34 The value of BNP in HF diagnosis
A. Is well established in the general population B. Is well established in persons at risk of heart failure C. Is well established in patients with suggestive symptoms D. Has an overall accuracy of 100% E. Is based on a high negative predictive value

35 The value of BNP in HF diagnosis
A. Is well established in the general population B. Is well established in persons at risk of heart failure C. Is well established in patients with suggestive symptoms D. Has an overall accuracy of 100% E. Is based on a high negative predictive value

36 NYHA classification of HF
Class I No limitation: ordinary physical exercise does not cause undue fatigue, dyspnea, or palpitations Class II Slight limitation of physical activity: comfortable at rest but ordinary activity results in fatigue, palpitations, or dyspnea Class III Marked limitation of physical activity: comfortable at rest but less than ordinary activity results in symptoms Class IV Unable to carry out any physical activity without discomfort: symptoms of heart failure are present even at rest with increased discomfort with any physical activity

37 Stages in the Evolution Clinical Characteristics
Hypertension Diabetes, Hyperchol. Family Hx Cardiotoxins A Stages in the Evolution of Heart Failure Clinical Characteristics B Heart disease (any) Asymptomatic LV dysfunction Systolic / Diastolic C Dyspnea, Fatigue Reduced exercise tolerance D Marked symptoms at rest despite max. therapy 4

38 Stages in the Evolution
Treat risk factors Avoid toxics ACE-i in selected p. A Stages in the Evolution of Heart Failure Treatment B ACE-i  blockers In selected patients C ACE-i  blockers Diuretics / Digitalis D Palliative therapy Mech. Assist device Heart Transplant 4

39 Goals of treatment in CHF
Survival Morbidity Exercise capacity Quality of life Neurohormonal changes Progression of CHF Symptoms Treatment of Heart Failure. Objectives The objectives of treatment of the patient with heart failure are many, but they may be summarized in two principles: decrease symptoms and prolong life. In daily practice, the first priority is symptom control and the best plan is to adjust to the individual patient’s particular circumstances over the course of therapy. Nevertheless, the rest of the listed objectives should not be forgotten, as medical therapy now has the potential for decreasing morbidity (hospital admissions, embolism, etc.), increasing exercise capacity (all of the usually prescribed drugs), improve the quality of life, control neurohormonal changes (ACE-I, beta blockers), retard progression (ACEI) and prolong life.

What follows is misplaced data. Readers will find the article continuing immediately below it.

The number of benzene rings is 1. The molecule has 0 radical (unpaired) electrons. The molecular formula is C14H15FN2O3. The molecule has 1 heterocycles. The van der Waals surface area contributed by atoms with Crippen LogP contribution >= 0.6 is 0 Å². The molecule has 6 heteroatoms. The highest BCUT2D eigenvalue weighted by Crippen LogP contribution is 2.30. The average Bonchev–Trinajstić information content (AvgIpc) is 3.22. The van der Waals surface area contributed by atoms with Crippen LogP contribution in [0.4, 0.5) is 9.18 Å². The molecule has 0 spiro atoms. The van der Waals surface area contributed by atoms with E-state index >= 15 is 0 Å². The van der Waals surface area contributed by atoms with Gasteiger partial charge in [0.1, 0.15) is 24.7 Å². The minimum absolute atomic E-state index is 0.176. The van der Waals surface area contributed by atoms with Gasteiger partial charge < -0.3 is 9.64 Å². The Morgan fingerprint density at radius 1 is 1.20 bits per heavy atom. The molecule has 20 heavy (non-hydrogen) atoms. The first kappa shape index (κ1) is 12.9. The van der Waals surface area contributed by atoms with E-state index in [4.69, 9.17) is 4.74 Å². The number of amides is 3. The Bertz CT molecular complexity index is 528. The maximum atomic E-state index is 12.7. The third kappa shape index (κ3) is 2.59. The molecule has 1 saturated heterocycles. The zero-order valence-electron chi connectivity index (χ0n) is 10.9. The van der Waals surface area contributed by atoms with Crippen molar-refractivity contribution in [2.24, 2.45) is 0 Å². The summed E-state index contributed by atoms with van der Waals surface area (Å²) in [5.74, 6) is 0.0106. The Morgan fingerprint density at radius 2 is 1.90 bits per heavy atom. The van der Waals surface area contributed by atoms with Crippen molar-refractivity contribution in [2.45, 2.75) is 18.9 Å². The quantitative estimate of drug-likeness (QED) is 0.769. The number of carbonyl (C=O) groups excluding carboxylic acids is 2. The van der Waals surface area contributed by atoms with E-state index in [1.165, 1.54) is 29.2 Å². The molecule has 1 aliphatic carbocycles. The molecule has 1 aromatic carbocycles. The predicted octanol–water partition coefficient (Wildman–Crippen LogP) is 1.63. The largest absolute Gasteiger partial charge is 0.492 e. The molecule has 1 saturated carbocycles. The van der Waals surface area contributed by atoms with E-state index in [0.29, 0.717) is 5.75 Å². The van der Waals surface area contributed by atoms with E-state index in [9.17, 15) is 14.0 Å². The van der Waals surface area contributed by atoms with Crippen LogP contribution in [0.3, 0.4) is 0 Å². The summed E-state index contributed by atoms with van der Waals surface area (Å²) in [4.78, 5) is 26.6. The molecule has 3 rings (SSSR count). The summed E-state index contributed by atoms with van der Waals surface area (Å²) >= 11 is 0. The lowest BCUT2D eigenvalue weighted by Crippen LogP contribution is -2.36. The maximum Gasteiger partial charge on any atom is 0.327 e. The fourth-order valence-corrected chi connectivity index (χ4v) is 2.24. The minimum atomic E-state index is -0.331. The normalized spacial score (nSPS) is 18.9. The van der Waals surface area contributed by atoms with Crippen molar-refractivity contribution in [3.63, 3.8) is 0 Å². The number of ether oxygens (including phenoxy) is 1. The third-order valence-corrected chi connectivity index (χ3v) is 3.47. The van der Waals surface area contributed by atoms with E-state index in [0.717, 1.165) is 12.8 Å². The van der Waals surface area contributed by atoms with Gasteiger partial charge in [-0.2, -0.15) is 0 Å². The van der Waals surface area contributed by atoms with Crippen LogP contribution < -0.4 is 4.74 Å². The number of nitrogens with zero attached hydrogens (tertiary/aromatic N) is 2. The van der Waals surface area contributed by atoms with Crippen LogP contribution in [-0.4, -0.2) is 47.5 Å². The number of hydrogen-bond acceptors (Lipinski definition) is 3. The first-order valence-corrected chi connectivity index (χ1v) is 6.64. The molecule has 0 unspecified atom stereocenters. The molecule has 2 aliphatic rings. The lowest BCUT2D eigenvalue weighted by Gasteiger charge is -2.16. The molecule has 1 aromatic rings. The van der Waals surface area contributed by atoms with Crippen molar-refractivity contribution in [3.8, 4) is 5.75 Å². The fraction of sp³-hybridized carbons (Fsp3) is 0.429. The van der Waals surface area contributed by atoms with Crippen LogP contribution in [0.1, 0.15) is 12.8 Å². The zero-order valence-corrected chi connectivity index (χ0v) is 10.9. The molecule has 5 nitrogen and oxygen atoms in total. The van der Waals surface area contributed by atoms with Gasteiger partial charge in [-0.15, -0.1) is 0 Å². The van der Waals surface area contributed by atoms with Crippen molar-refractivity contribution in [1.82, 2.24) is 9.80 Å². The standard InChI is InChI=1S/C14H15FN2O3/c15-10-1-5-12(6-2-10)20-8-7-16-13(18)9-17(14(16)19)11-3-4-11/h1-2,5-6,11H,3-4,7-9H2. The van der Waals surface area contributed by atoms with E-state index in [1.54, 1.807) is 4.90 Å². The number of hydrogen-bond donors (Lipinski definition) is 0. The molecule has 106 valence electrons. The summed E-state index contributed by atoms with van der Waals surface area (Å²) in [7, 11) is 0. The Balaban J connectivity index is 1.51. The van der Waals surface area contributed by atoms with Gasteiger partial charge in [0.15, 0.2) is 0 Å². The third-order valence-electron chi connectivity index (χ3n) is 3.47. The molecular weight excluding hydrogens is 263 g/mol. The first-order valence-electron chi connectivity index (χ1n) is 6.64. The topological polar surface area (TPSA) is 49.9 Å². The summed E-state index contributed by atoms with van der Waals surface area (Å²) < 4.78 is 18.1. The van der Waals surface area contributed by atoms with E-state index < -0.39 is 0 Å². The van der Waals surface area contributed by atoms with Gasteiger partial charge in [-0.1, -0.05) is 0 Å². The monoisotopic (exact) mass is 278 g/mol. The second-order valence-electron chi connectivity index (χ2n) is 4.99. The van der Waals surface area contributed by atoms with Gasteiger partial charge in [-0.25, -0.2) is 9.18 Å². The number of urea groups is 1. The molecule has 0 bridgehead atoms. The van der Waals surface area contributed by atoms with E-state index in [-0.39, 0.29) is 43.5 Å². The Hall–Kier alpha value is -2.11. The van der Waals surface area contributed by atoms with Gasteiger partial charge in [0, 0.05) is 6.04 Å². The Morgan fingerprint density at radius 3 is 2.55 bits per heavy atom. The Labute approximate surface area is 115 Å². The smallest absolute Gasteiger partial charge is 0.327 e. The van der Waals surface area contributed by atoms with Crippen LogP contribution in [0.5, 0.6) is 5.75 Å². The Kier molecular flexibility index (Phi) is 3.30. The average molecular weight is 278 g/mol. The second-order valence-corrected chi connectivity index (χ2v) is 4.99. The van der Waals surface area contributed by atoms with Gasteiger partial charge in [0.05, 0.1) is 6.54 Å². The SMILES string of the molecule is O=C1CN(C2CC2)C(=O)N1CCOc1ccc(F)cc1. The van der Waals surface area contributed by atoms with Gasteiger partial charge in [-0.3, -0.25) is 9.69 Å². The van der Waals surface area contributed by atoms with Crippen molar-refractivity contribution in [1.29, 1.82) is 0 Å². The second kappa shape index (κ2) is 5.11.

40 Prolong survival ACE inhibitors Beta blockers Spironolactone
Angiotensin receptor blockers Implantable cardioverter-defibrillators Treatment of Heart Failure. Objectives The objectives of treatment of the patient with heart failure are many, but they may be summarized in two principles: decrease symptoms and prolong life. In daily practice, the first priority is symptom control and the best plan is to adjust to the individual patient’s particular circumstances over the course of therapy. Nevertheless, the rest of the listed objectives should not be forgotten, as medical therapy now has the potential for decreasing morbidity (hospital admissions, embolism, etc.), increasing exercise capacity (all of the usually prescribed drugs), improve the quality of life, control neurohormonal changes (ACE-I, beta blockers), retard progression (ACEI) and prolong life.

41 Symptom reduction and improved activity tolerance
Exercise training Diuretics ACE inhibitors Digoxin Beta blockers Treatment of Heart Failure. Objectives The objectives of treatment of the patient with heart failure are many, but they may be summarized in two principles: decrease symptoms and prolong life. In daily practice, the first priority is symptom control and the best plan is to adjust to the individual patient’s particular circumstances over the course of therapy. Nevertheless, the rest of the listed objectives should not be forgotten, as medical therapy now has the potential for decreasing morbidity (hospital admissions, embolism, etc.), increasing exercise capacity (all of the usually prescribed drugs), improve the quality of life, control neurohormonal changes (ACE-I, beta blockers), retard progression (ACEI) and prolong life.